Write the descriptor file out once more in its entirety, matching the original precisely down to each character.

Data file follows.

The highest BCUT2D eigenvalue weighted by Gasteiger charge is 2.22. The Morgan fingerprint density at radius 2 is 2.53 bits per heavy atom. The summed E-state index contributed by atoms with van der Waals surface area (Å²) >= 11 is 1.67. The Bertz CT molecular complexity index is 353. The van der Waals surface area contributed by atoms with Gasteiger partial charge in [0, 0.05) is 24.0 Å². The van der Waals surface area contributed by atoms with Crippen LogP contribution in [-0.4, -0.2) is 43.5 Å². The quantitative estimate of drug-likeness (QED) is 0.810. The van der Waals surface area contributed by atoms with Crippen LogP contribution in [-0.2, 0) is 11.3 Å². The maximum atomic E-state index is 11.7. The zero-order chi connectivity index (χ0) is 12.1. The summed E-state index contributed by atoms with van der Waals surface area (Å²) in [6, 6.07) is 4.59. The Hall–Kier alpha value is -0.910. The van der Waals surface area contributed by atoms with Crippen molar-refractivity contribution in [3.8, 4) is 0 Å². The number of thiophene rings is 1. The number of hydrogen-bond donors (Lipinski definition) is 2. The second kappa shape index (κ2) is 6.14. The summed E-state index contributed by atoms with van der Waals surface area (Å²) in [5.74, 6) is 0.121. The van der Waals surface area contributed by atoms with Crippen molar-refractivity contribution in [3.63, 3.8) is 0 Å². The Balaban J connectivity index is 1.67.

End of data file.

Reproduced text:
The highest BCUT2D eigenvalue weighted by Gasteiger charge is 2.22. The Morgan fingerprint density at radius 2 is 2.53 bits per heavy atom. The summed E-state index contributed by atoms with van der Waals surface area (Å²) >= 11 is 1.67. The Bertz CT molecular complexity index is 353. The van der Waals surface area contributed by atoms with Gasteiger partial charge in [0, 0.05) is 24.0 Å². The van der Waals surface area contributed by atoms with Crippen LogP contribution in [-0.4, -0.2) is 43.5 Å². The quantitative estimate of drug-likeness (QED) is 0.810. The van der Waals surface area contributed by atoms with Crippen LogP contribution in [-0.2, 0) is 11.3 Å². The maximum atomic E-state index is 11.7. The zero-order chi connectivity index (χ0) is 12.1. The summed E-state index contributed by atoms with van der Waals surface area (Å²) in [6, 6.07) is 4.59. The Hall–Kier alpha value is -0.910. The van der Waals surface area contributed by atoms with Crippen molar-refractivity contribution in [3.8, 4) is 0 Å². The number of thiophene rings is 1. The number of hydrogen-bond donors (Lipinski definition) is 2. The second kappa shape index (κ2) is 6.14. The summed E-state index contributed by atoms with van der Waals surface area (Å²) in [5.74, 6) is 0.121. The van der Waals surface area contributed by atoms with Crippen molar-refractivity contribution in [3.63, 3.8) is 0 Å². The Balaban J connectivity index is 1.67.